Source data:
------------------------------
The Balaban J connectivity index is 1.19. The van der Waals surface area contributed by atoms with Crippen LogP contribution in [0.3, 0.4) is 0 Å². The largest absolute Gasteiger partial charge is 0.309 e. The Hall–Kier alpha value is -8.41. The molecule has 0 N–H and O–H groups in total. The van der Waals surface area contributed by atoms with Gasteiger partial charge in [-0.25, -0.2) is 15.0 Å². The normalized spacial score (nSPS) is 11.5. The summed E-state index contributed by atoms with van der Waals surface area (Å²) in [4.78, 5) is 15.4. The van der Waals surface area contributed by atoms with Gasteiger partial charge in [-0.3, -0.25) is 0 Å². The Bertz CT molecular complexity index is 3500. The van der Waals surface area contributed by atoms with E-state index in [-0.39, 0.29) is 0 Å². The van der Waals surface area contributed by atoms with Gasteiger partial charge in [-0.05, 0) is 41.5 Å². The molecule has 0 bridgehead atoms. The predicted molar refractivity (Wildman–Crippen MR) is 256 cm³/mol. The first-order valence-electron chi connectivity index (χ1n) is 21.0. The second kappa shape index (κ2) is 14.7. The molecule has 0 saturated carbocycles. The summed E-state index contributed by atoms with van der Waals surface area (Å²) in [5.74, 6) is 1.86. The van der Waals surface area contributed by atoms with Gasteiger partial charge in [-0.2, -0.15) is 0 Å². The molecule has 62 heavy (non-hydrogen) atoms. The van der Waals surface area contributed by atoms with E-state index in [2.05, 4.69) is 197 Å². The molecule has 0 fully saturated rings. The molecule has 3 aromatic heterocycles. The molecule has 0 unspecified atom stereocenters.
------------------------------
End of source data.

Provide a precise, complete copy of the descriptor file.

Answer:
The Balaban J connectivity index is 1.19. The van der Waals surface area contributed by atoms with Crippen LogP contribution in [0.3, 0.4) is 0 Å². The largest absolute Gasteiger partial charge is 0.309 e. The Hall–Kier alpha value is -8.41. The molecule has 0 N–H and O–H groups in total. The van der Waals surface area contributed by atoms with Gasteiger partial charge in [-0.25, -0.2) is 15.0 Å². The normalized spacial score (nSPS) is 11.5. The summed E-state index contributed by atoms with van der Waals surface area (Å²) in [4.78, 5) is 15.4. The van der Waals surface area contributed by atoms with Gasteiger partial charge in [-0.3, -0.25) is 0 Å². The Bertz CT molecular complexity index is 3500. The van der Waals surface area contributed by atoms with E-state index in [-0.39, 0.29) is 0 Å². The van der Waals surface area contributed by atoms with Gasteiger partial charge in [-0.05, 0) is 41.5 Å². The molecule has 0 bridgehead atoms. The predicted molar refractivity (Wildman–Crippen MR) is 256 cm³/mol. The first-order valence-electron chi connectivity index (χ1n) is 21.0. The second kappa shape index (κ2) is 14.7. The molecule has 0 saturated carbocycles. The summed E-state index contributed by atoms with van der Waals surface area (Å²) in [5.74, 6) is 1.86. The van der Waals surface area contributed by atoms with Gasteiger partial charge in [-0.2, -0.15) is 0 Å². The molecule has 62 heavy (non-hydrogen) atoms. The van der Waals surface area contributed by atoms with E-state index in [2.05, 4.69) is 197 Å². The molecule has 0 fully saturated rings. The molecule has 3 aromatic heterocycles. The molecule has 0 unspecified atom stereocenters.